One gorgeous wintertime so far

Weather by Joe

January 4, 2019

Right now on Carlisle Road, it is 33 degrees with a pressure of 29.53. There is a breath of wind out of the north. We got .41 inches of precipitation in the last 24 hours. Visibility is ten miles. The dewpoint is 33 degrees and the relative humidity is 84%.

TODAY, it is expected to be partly cloudy with possible sunshine. The chance of precipitation is down to 10%. The temperature will be in the mid-30s and the wind will be from the WSW at 10 to 15 mph.

TONIGHT, it is expected to remain partly cloudy with the temperature getting down to near 30. The winds will be light and variable with a 10% chance of precipitation.

TOMORROW, it is forecast for be pretty much the same as today. The temperatures will remain in the low to mid-30s, and the wind will continue from the WSW at 10 to 15 mph.

Word of the Day:

abominable; adjective; (uh-BAH-muh-nuh-bul); worthy of or causing disgust or hatred; very bad or unpleasant

The tendency to hate evil omens is a vital part of the history of abominable. The word descends from the Latin verb abominari, which means "to deprecate as an ill omen" or "to detest"; abominari itself comes from ab- plus omin- ("from an omen"). When English speakers adopted abominable in the 14th century, they used it to express their disgust over evil or truly detestable things—and for 500 years that's the way things stood. In the 17th century, the word's meaning moderated, so that Scottish novelist William Black could write in A Princess of Thule (1873), "Sheila had nothing to do with the introduction of this abominable decoration." Other descendants of abominari are abominate ("to hate or loathe intensely") and abomination ("something odious or detestable").

On this Day:

On this day in 1999, for the first time since Charlemagne’s reign in the ninth century, Europe is united with a common currency when the “euro” debuts as a financial unit in corporate and investment markets. Eleven European Union (EU) nations (Austria, Belgium, Finland, France, Germany, Ireland, Italy, Luxembourg, the Netherlands, Portugal and Spain), representing some 290 million people, launched the currency in the hopes of increasing European integration and economic growth. Closing at a robust 1.17 U.S. dollars on its first day, the euro promised to give the dollar a run for its money in the new global economy. Euro cash, decorated with architectural images, symbols of European unity and member-state motifs, went into circulation on January 1, 2002, replacing the Austrian schilling, Belgian franc, Finnish markka, French franc, German mark, Italian lira, Irish punt, Luxembourg franc, Netherlands guilder, Portugal escudo and Spanish peseta. A number of territories and non-EU nations including Monaco and Vatican City also adopted the euro.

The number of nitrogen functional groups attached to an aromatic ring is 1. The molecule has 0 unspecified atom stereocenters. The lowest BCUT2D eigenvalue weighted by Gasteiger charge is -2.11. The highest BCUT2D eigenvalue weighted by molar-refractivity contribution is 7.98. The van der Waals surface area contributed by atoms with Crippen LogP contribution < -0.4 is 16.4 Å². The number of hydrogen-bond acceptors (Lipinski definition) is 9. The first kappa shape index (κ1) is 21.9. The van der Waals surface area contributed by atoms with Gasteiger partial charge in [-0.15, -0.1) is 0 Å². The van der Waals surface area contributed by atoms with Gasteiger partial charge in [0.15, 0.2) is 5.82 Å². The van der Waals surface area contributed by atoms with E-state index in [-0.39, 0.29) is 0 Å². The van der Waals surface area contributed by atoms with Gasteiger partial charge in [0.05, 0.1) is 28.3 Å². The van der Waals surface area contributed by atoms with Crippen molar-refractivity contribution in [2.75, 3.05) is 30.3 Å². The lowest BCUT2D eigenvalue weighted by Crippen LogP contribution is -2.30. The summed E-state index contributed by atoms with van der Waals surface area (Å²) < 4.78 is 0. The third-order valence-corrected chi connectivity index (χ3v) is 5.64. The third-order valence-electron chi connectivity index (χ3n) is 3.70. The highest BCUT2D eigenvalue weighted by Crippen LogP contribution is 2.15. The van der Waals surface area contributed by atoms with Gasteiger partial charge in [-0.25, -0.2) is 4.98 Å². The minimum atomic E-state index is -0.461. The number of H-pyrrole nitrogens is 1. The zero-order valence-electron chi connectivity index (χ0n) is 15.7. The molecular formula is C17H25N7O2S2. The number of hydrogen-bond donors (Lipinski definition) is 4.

Conversion to the euro wasn’t without controversy. Despite the practical benefits of a common currency that would make it easier to do business and travel throughout Europe, there were concerns that the changeover process would be costly and chaotic, encourage counterfeiting, lead to inflation and cause individual nations to loose control over their economic policies. Great Britain, Sweden and Demark opted not to use the euro. Greece, after initially being excluded for failing to meet all the required conditions, adopted the euro in January 2001, becoming the 12th member of the so-called eurozone.

The euro was established by the 1992 Maastricht Treaty on European Union, which spelled out specific economic requirements, including high degree of price stability and low inflation, which countries must meet before they can begin using the new money. The euro consists of 8 coins and 7 paper bills. The Frankfurt-based European Central Bank (ECB) manages the euro and sets interest rates and other monetary policies. In 2004, 10 more countries joined the EU—-Cyprus, Czech Republic, Estonia, Hungary, Latvia, Lithuania, Malta, Poland, Slovakia and Slovenia. Several of these countries plan to start using the euro in 2007, with the rest to follow in coming years.

Posted at 8:15 a.m.

B. I. Transportation Authority Meeting

Jan 15, 2019, meeting notice

Dec 11 2018 regular meeting minutes draft

Posted 11:00 a.m., 1/3/18

Phyllis' Daily Weather

January 3, 2019

It's 28° outside this morning with mostly cloudy skies. Wind is from the west south west at 13 mph making it feel like 17°. Visibility is 10 miles. The high for today is predicted to be 33° which will make the roads a bit sloppy and slippery so take care.

ON THIS DAY IN HISTORY: 1987 - Rock and Roll Hall of Fame inducts first woman.

In 1986, the Rock and Roll Hall of Fame announced its first group of inductees: Buddy Holly, Chuck Berry, Elvis Presley, Fats Domino, James Brown, Jerry Lee Lewis, Little Richard, Ray Charles, Sam Cooke and the Everly Brothers. Since then, the Hall has added a new class of inductees each year, expanding by January 2008 to 209 honorees in four categories: Performers, Non-Performers, Sidemen and Lifetime Achievers. The category in which the Hall is most conspicuously lacking, however, is women. Of the 159 total inductions in the Performers category, 135 have been of solo male performers or male groups. Only 10 solo female performers and 13 groups containing at least one female performer have been added since the Hall admitted its first woman—Aretha Franklin—on January 3, 1987.

In its second 10 years, women fared better with the Hall of Fame as artists like the Jefferson Airplane (1996), Joni Mitchell (1997), Bonnie Raitt (2000) and the Pretenders (2005) became eligible for induction. Still, considering how few female artists and groups are likely to be given serious consideration in the coming years—Heart? Joan Jett? Chaka Khan?—the Hall’s roster of honorees is a striking reflection of how much rock and roll really has been, and continues to be, a man’s world.